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Coronavirus cannot be transmitted from mosquitoes to humans: Study

Coronavirus transmission via mosquito
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Covid-19 cannot be transmitted from mosquitoes to humans

Highlights

Do mosquitoes carry the novel coronavirus and can they transmit Covid-19 to humans? Maybe not. In a new study, the researchers have confirmed that Covid-19 virus cannot be transmitted to people by mosquitoes.

Do mosquitoes carry the novel coronavirus and can they transmit Covid-19 to humans? Maybe not. In a new study, the researchers have confirmed that Covid-19 virus cannot be transmitted to people by mosquitoes.

The findings, published in the journal Scientific Reports, provide the first experimental investigation on the capacity of SARS-CoV-2, the virus that causes Covid-19 disease, to infect and be transmitted by mosquitoes.

"While the World Health Organisation (WHO) has definitively stated that mosquitoes cannot transmit the virus, our study is the first to provide conclusive data supporting the theory," said study researcher Stephen Higgs from Kansas State University in the US.

For the results, three widely distributed species of mosquito -- Aedes aegypti, Aedes albopictus and Culex quinquefasciatus -- representing the two most significant genera of arbovirus vectors that infect people, were tested.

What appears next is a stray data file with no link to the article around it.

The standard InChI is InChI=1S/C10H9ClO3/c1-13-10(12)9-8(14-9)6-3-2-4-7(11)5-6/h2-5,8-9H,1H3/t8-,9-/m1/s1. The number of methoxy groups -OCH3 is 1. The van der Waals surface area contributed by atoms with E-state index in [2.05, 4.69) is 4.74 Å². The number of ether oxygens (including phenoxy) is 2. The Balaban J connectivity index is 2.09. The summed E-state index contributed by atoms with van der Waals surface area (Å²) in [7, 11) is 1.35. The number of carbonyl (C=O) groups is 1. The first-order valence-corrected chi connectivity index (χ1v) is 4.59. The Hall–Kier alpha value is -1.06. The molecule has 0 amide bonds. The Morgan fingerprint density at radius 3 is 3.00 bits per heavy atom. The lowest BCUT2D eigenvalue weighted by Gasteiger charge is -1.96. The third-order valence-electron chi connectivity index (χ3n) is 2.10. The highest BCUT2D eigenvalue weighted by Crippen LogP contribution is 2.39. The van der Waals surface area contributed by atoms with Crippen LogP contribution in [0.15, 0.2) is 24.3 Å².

Also, all three of the species are present in China, the country of origin of the novel coronavirus.

The study found that the virus is unable to replicate in three common and widely distributed species of mosquitoes and therefore cannot be transmitted to humans.

"We have demonstrated that even under extreme conditions, SARS-CoV-2 virus is unable to replicate in these mosquitoes and therefore cannot be transmitted to people even in the unlikely event that a mosquito fed upon a viremic host," the study authors wrote.

"I am proud of the work we are doing at the university to learn as much as we can about this and other dangerous pathogens," said Higgs.

Research has been ongoing with other animal pathogens that can be transmitted from animals to people, including Rift Valley fever, Japanese encephalitis, African swine fever and classical swine fever.

"We have remarkable talent and capabilities working within our research and training facility at the university's Biosecurity Research Institute (BRI)," said study researcher Peter Dorhout.

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